Soviet Policy in Latin America Compared to Other Regions: Trends, Opportunities, and Constraints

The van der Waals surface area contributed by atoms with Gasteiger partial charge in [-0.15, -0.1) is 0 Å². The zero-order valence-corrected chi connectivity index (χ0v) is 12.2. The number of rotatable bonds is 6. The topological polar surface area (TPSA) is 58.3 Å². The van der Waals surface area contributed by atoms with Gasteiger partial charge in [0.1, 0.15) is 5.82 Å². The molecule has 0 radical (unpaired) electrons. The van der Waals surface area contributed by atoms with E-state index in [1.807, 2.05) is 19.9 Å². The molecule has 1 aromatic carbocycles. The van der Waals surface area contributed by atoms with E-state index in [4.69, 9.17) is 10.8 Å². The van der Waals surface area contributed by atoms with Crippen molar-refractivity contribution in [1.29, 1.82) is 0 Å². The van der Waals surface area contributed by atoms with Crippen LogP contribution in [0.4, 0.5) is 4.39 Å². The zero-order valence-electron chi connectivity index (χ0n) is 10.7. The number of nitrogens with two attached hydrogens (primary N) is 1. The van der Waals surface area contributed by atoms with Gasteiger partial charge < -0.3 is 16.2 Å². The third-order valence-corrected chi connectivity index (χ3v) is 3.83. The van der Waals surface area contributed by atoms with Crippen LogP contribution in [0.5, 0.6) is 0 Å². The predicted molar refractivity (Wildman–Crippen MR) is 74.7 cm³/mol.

Latin America has emerged from a once low-level interest in Soviet foreign policy perceptions to a region of growing significance. Cuba's Revolution, with its growing Soviet ties and victory in the April 1961 US-sponsored Bay of Pigs episode, eventually changed Moscow's notions of "geographic fatalism." Latin America's increasing importance in Soviet foreign policy is underscored by several emerging trends since Gorbachev came to power in March 1985. Moscow stepped up the number and level of diplomatic contacts with Latin America. Liberation theology contrasts sharply with Islam relative to effects on Soviet opportunism. Liberation theology teaches that revolution is justified as a last resort against the greater violence of tyrants. Major obstacles facing Moscow are essentially economic and political in nature. In the economic category must be included Latin America's debt crisis. Contemporary Soviet perspectives on Latin America probably are two-dimensional in nature. First, Moscow probably sees certain areas as more likely to yield short-term benefits in advancing Soviet foreign policy.